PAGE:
Congratulations on your job offer! Now, how do you decide whether or not to accept it? It is important for you to fully understand and evaluate the employment package being offered to you. Evaluating an offer isn’t always simple, especially if it’s the first offer you’ve received. It is critical that you pay attention to other factors besides salary when taking a job offer into consideration. If you’ve been given a verbal offer, request it in writing so that you have all the relevant details.
Reflecting on your personal and professional goals in advance will be helpful so that you have something to refer to when considering different aspects of the offer. Think about what skills you want to develop, where you see yourself in the next few years, and what makes you happy. Ideally, you want to make a decision that is consistent with your values and aspirations. Below are some tips to help you to figure it out.
There are some key questions to ask when evaluating the salary. The first is whether or not the offered amount of money is enough for you to live on. If you’re not sure how much you need, consider creating an inventory of expenses. What fixed expenses will you incur? How much is rent in the city of employment? Will you have a car and insurance payment? Do you have student loans that you will be paying back? Next, consider discretionary expenses. How much do you spend on things like clothes, entertainment, and electronics? If thinking about your finances is new to you, consider utilizing a budgeting and tracking app such as Mint.
The next thing to consider is whether the offer is in line with the local market. In order to determine the answer to this question, you must know what someone with your skills and level of experience is paid in similar roles in the same city. There are several websites that can help you to investigate this. Salary.com, Glassdoor, or the Educate to Career Salary Calculator are good starting points. It is worth noting that entry-level salaries can vary dramatically by industry and location. If you’re applying to many different types of opportunities, be aware that the salaries may not be comparable.
There are a few other questions to consider when evaluating the salary. Will you get a signing bonus? Does the salary include commission or incentives? Is there opportunity for growth? You may want to consider negotiating the salary if you feel that the salary is not sufficient for you to live on or not in line with the local market. Prepare for negotiation by doing your research and providing evidence of how your accomplishments, contributions, skills and experience will bring unique value to the organization. Be aware that salary negotiation is not always possible. Some organizations provide identical compensation packages to all new hires, and, therefore you would need to demonstrate extraordinary unique value in order to negotiate for additional monetary compensation. That being said, it is always worth asking for flexibility should you feel that the offered amount is less than the normal range for someone in your position.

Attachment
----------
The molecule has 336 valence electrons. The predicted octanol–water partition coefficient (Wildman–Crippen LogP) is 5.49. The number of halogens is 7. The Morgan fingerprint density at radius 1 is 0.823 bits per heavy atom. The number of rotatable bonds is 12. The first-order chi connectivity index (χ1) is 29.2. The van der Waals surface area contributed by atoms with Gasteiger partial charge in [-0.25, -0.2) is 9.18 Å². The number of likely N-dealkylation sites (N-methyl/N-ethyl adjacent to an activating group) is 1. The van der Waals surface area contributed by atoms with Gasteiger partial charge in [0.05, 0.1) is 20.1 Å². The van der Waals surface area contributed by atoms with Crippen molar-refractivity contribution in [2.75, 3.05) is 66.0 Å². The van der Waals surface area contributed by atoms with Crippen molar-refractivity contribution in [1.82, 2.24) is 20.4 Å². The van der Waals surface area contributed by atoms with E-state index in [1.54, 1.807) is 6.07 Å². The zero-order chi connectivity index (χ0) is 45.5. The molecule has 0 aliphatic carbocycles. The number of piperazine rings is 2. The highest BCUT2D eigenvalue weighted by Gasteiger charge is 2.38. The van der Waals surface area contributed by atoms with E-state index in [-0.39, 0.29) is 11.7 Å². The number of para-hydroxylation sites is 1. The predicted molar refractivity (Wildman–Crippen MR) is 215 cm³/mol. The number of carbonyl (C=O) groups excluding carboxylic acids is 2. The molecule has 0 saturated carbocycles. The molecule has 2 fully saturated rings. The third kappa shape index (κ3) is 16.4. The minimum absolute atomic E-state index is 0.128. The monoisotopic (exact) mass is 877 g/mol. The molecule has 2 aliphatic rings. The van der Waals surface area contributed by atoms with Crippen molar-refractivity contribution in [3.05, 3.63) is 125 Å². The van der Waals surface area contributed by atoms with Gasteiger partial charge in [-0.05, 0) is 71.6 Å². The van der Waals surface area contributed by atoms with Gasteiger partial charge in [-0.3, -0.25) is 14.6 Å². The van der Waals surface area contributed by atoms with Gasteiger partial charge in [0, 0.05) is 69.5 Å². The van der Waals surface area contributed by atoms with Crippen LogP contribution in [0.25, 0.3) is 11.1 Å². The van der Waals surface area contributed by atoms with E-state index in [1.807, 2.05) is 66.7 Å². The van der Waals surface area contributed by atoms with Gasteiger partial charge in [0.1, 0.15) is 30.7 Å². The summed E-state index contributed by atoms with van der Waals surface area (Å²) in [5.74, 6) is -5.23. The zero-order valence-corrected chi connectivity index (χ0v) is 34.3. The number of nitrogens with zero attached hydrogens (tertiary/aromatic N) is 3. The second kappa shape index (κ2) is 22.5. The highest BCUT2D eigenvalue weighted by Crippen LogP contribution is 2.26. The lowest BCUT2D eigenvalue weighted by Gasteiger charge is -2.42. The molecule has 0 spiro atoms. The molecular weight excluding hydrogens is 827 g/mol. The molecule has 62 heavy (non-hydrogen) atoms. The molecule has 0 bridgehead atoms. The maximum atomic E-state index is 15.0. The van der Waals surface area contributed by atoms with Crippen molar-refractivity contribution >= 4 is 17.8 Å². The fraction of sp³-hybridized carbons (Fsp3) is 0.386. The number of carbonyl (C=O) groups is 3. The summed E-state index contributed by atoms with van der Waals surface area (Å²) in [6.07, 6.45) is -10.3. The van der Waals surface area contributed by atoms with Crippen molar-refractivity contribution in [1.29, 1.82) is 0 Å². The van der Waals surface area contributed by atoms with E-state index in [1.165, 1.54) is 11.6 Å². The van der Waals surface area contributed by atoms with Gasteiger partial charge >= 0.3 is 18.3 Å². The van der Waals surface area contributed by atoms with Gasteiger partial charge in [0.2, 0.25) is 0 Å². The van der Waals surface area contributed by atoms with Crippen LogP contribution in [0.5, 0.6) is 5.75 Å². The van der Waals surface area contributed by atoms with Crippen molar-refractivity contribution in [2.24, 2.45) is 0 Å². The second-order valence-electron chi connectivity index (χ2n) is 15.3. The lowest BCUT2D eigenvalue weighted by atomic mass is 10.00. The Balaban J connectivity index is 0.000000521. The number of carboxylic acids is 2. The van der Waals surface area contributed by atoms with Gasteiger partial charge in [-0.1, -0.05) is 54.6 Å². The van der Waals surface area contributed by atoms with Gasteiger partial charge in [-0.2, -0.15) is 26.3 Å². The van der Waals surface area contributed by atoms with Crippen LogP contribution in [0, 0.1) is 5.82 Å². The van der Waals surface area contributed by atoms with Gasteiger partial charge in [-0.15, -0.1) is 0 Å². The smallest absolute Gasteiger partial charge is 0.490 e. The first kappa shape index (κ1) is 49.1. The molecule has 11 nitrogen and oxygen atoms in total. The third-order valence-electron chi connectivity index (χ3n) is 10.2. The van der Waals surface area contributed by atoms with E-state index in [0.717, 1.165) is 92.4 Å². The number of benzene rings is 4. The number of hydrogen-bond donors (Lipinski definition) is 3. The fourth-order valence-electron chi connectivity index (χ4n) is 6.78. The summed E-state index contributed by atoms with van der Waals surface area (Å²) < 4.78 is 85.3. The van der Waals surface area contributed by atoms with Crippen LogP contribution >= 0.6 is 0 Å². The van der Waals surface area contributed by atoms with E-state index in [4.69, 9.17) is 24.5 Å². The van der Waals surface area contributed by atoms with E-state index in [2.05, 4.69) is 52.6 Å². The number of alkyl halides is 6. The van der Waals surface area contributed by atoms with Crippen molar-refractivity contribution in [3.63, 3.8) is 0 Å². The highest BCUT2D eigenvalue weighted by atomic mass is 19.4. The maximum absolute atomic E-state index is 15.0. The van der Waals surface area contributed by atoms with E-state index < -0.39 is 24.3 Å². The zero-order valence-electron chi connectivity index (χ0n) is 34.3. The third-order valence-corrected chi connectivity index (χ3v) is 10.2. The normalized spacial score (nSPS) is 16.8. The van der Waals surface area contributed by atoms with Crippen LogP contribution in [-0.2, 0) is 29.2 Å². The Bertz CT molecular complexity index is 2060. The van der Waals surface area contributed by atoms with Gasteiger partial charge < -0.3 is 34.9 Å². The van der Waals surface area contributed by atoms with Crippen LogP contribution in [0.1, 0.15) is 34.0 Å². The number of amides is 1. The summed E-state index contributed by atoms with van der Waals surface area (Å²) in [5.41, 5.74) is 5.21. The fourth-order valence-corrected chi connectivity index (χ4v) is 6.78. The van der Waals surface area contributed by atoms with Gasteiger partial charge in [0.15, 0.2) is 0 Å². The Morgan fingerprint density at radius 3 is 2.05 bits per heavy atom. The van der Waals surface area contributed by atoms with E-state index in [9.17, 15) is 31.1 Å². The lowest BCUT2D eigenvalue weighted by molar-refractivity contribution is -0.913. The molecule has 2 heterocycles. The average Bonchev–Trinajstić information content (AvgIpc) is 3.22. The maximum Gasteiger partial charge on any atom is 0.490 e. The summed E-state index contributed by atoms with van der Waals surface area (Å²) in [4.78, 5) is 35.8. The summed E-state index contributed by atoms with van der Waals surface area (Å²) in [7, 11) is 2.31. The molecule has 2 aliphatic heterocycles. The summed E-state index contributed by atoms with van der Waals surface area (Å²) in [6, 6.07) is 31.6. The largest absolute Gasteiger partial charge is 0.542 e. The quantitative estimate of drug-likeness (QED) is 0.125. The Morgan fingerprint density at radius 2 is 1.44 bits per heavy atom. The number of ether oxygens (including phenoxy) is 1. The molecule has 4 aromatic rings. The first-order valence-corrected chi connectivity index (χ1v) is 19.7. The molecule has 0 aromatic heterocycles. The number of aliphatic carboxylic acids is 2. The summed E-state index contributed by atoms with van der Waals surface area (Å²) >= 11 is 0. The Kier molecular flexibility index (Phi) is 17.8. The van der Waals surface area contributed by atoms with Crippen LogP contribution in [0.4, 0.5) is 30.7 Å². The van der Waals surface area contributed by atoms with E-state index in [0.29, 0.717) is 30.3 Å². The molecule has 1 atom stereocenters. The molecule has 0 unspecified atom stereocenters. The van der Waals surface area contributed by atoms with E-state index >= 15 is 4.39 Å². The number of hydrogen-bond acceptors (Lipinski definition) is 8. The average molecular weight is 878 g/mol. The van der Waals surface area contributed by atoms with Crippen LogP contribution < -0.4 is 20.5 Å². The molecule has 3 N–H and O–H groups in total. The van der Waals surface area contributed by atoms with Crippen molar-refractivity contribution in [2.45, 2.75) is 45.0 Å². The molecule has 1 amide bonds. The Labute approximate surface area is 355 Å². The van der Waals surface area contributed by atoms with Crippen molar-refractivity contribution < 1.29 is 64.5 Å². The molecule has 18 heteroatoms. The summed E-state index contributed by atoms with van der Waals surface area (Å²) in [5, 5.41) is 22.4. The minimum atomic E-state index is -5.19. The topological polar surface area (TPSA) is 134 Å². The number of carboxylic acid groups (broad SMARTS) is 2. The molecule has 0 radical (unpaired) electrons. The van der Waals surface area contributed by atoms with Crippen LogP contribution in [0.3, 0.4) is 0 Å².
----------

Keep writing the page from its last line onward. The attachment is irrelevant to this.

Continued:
Don’t ignore the benefits package. Benefits are worth a lot of money and can also be brought up in negotiations. In addition to different types of insurance such as health, vision, life, and dental, benefits can consist of flexibility in hours and office time, health and wellness discounts, office equipment, overtime, holidays and vacation time, parking and commuting reimbursement, professional development and tuition remission, and retirement plans such as a 401(k) or 403(b).
Fit of Job
While it may be tempting to accept any offer on the table, it is worth spending time reflecting on whether this opportunity is right for you. No offer is perfect, so it is critical to determine which aspects are important to you as well as those that you may be willing to forgo. Think through the below questions to get a sense of your priorities.
Professional Development: Is there room for growth at the organization? What skills will I be developing in this role? What will I learn? Will I be given opportunities to network with professionals in the field? Can I imagine a career path that follows this opportunity?
Organizational culture: Do people seem happy working there? What is the organizational mission? Do I like and respect my potential boss?
Lifestyle: How many hours will I be working per week? How often will I be required to travel? Does the geographic location allow me access to friends/family/social activities? Do I have paid time off? What will my commute be like?
While talking through your decision with family members, trusted friends, mentors, recent alum, and advisors may be helpful, this is ultimately your decision. If you’d like to talk to a career coach about your offer, visit the Career Center during drop-ins on Monday–Friday from 12:30–2:00 p.m.
–By Julianne Smith, Associate Director, Career Education